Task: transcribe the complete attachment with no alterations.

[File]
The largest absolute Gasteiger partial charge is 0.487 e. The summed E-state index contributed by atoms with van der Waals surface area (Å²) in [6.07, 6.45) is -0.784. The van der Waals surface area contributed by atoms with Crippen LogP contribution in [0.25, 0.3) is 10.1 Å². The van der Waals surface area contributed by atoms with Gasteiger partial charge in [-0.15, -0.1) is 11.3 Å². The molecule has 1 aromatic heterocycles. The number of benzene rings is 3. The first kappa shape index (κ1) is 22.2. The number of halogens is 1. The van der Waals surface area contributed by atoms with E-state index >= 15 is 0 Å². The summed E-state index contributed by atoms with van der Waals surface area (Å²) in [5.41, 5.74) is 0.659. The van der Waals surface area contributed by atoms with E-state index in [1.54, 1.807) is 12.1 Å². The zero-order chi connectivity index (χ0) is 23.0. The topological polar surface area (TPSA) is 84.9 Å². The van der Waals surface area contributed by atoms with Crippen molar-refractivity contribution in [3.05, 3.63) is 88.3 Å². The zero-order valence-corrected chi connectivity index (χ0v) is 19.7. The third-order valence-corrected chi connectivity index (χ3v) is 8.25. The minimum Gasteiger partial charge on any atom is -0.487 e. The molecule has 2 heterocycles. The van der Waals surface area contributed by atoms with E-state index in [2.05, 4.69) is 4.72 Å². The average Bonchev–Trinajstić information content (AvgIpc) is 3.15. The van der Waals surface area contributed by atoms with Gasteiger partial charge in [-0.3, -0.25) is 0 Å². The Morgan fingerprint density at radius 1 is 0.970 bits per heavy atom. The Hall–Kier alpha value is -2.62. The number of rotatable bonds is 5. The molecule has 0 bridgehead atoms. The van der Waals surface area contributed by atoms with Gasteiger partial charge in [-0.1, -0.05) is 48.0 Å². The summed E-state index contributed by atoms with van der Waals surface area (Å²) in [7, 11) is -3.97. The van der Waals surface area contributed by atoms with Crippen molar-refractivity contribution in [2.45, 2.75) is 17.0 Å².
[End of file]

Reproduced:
The largest absolute Gasteiger partial charge is 0.487 e. The summed E-state index contributed by atoms with van der Waals surface area (Å²) in [6.07, 6.45) is -0.784. The van der Waals surface area contributed by atoms with Crippen LogP contribution in [0.25, 0.3) is 10.1 Å². The van der Waals surface area contributed by atoms with Gasteiger partial charge in [-0.15, -0.1) is 11.3 Å². The molecule has 1 aromatic heterocycles. The number of benzene rings is 3. The first kappa shape index (κ1) is 22.2. The number of halogens is 1. The van der Waals surface area contributed by atoms with E-state index >= 15 is 0 Å². The summed E-state index contributed by atoms with van der Waals surface area (Å²) in [5.41, 5.74) is 0.659. The van der Waals surface area contributed by atoms with E-state index in [1.54, 1.807) is 12.1 Å². The zero-order chi connectivity index (χ0) is 23.0. The topological polar surface area (TPSA) is 84.9 Å². The van der Waals surface area contributed by atoms with Crippen molar-refractivity contribution in [3.05, 3.63) is 88.3 Å². The zero-order valence-corrected chi connectivity index (χ0v) is 19.7. The third-order valence-corrected chi connectivity index (χ3v) is 8.25. The minimum Gasteiger partial charge on any atom is -0.487 e. The molecule has 2 heterocycles. The van der Waals surface area contributed by atoms with E-state index in [2.05, 4.69) is 4.72 Å². The average Bonchev–Trinajstić information content (AvgIpc) is 3.15. The van der Waals surface area contributed by atoms with Gasteiger partial charge in [-0.3, -0.25) is 0 Å². The Morgan fingerprint density at radius 1 is 0.970 bits per heavy atom. The Hall–Kier alpha value is -2.62. The number of rotatable bonds is 5. The molecule has 0 bridgehead atoms. The van der Waals surface area contributed by atoms with Gasteiger partial charge in [-0.1, -0.05) is 48.0 Å². The summed E-state index contributed by atoms with van der Waals surface area (Å²) in [7, 11) is -3.97. The van der Waals surface area contributed by atoms with Crippen molar-refractivity contribution in [2.45, 2.75) is 17.0 Å².